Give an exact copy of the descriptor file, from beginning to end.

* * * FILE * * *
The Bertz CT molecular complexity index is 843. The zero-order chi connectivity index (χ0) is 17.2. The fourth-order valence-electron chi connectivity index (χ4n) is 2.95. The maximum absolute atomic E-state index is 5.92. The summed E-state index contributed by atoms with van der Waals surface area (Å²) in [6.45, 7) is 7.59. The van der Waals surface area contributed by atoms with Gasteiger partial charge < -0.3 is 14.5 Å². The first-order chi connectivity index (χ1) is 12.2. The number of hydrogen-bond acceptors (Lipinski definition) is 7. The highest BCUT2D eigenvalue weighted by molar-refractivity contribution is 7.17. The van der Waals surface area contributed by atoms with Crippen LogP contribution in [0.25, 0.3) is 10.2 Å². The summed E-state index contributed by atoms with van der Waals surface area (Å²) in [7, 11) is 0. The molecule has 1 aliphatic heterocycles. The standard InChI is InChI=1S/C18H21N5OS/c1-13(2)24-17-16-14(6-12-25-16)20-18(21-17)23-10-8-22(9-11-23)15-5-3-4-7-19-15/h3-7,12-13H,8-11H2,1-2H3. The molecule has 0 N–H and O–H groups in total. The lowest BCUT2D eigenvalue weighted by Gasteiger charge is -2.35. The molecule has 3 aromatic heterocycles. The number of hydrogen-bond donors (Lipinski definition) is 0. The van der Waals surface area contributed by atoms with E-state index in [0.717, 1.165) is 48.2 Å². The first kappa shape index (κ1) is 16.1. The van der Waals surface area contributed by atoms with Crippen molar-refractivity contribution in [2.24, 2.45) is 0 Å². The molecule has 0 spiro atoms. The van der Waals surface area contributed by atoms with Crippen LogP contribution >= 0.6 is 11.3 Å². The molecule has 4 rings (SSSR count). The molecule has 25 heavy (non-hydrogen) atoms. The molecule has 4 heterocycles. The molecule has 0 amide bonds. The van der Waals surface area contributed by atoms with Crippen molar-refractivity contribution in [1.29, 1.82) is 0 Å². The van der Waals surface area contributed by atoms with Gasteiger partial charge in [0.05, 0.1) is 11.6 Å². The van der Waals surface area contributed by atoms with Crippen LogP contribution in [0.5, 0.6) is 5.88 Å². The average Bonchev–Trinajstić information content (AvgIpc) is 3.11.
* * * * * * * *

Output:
The Bertz CT molecular complexity index is 843. The zero-order chi connectivity index (χ0) is 17.2. The fourth-order valence-electron chi connectivity index (χ4n) is 2.95. The maximum absolute atomic E-state index is 5.92. The summed E-state index contributed by atoms with van der Waals surface area (Å²) in [6.45, 7) is 7.59. The van der Waals surface area contributed by atoms with Gasteiger partial charge < -0.3 is 14.5 Å². The first-order chi connectivity index (χ1) is 12.2. The number of hydrogen-bond acceptors (Lipinski definition) is 7. The highest BCUT2D eigenvalue weighted by molar-refractivity contribution is 7.17. The van der Waals surface area contributed by atoms with Crippen LogP contribution in [0.25, 0.3) is 10.2 Å². The summed E-state index contributed by atoms with van der Waals surface area (Å²) in [7, 11) is 0. The molecule has 1 aliphatic heterocycles. The standard InChI is InChI=1S/C18H21N5OS/c1-13(2)24-17-16-14(6-12-25-16)20-18(21-17)23-10-8-22(9-11-23)15-5-3-4-7-19-15/h3-7,12-13H,8-11H2,1-2H3. The molecule has 0 N–H and O–H groups in total. The lowest BCUT2D eigenvalue weighted by Gasteiger charge is -2.35. The molecule has 3 aromatic heterocycles. The number of hydrogen-bond donors (Lipinski definition) is 0. The van der Waals surface area contributed by atoms with E-state index in [0.717, 1.165) is 48.2 Å². The first kappa shape index (κ1) is 16.1. The van der Waals surface area contributed by atoms with Crippen molar-refractivity contribution in [2.24, 2.45) is 0 Å². The molecule has 0 spiro atoms. The van der Waals surface area contributed by atoms with Crippen LogP contribution >= 0.6 is 11.3 Å². The molecule has 4 rings (SSSR count). The molecule has 25 heavy (non-hydrogen) atoms. The molecule has 4 heterocycles. The molecule has 0 amide bonds. The van der Waals surface area contributed by atoms with Crippen molar-refractivity contribution in [1.29, 1.82) is 0 Å². The van der Waals surface area contributed by atoms with Gasteiger partial charge in [0.05, 0.1) is 11.6 Å². The van der Waals surface area contributed by atoms with Crippen LogP contribution in [0.5, 0.6) is 5.88 Å². The average Bonchev–Trinajstić information content (AvgIpc) is 3.11.